EFE (via 14ymedio), Panama, 2 December 2015 — A small border town of Panama is experiencing a public health emergency due to the presence of more than 1,000 Cubans in transit to the United States, a flow that has quadrupled this year in the Central American country and which has exceeded 21,000 people, the government said on Wednesday.
The director of the National Immigration Service, Javier Carrillo, said that in Puerto Obaldia, a village of some 400 residents on the border with Colombia, there are now problems of access to food, shelter, sanitation and logistics, which the government is dealing with “for humanitarian reasons.”
The director of Panama’s National Civil Protection System (Sinaproc), José Donderis, told EFE that his agency is providing logistics and supplies such as water and food to the National Border Service (Senafront), which is the agency that “maintains control of the situation” in the Panamanian village.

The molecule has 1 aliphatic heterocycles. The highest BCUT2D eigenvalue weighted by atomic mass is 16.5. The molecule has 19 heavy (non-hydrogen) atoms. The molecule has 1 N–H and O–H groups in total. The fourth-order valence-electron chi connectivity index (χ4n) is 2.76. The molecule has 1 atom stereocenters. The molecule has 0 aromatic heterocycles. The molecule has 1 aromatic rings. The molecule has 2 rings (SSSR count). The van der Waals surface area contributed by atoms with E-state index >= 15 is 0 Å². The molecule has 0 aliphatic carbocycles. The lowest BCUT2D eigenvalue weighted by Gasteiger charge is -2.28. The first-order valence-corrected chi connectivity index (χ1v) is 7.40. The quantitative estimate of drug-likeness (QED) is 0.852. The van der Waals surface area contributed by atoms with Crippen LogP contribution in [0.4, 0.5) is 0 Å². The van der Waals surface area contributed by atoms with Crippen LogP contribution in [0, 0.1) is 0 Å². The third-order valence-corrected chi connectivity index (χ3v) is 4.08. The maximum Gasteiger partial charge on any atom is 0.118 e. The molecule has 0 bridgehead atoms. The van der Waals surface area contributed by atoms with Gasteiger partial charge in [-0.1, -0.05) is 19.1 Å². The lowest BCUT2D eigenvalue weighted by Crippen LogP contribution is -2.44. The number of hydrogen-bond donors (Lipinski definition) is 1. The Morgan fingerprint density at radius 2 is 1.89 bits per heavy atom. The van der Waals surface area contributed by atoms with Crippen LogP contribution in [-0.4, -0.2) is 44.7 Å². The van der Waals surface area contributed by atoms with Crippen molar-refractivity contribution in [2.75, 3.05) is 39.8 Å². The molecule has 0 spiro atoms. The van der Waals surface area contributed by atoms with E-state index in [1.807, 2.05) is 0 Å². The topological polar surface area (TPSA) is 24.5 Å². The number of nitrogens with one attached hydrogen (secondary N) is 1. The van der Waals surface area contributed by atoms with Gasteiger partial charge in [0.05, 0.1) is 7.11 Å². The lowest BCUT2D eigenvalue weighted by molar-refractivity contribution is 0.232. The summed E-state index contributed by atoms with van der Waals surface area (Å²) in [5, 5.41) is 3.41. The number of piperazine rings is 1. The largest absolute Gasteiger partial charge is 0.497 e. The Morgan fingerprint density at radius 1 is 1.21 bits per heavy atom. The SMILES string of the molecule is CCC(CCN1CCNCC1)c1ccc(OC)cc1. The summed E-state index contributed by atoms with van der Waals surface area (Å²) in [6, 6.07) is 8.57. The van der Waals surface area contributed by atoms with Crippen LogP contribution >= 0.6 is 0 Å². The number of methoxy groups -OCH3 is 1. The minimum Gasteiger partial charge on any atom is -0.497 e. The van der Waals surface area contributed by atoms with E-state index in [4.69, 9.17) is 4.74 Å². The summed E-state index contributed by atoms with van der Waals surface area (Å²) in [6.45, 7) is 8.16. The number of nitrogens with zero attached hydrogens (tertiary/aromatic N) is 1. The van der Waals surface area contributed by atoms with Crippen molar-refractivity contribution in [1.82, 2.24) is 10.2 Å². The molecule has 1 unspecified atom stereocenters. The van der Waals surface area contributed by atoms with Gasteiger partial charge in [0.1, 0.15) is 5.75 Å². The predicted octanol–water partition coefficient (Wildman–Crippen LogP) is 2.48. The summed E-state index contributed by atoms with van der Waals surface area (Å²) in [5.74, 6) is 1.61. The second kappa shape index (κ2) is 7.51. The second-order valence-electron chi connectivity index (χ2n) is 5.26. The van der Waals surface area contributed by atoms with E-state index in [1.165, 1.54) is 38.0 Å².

Panama is “pacing” the departures of the Cubans stranded in Puerto Obaldia to join with “some 4,000 who are in Costa Rica,” waiting to continue their journey to the United States, despite Nicaragua having closed its border, Carrillo said.
The senior official felt that the restoration of diplomatic relations this year between the United States and Cuba, after half a century of tensions, has caused the wave of emigrants, because they fear the elimination of the so-called “dry-foot” privilege that gives access to the United States to any Cuban who touches US soil, regardless of how they arrive.
Carrillo explained that in Ecuador “there are 42,000 resident Cubans, and we don’t know how many of them want to go to the United States.”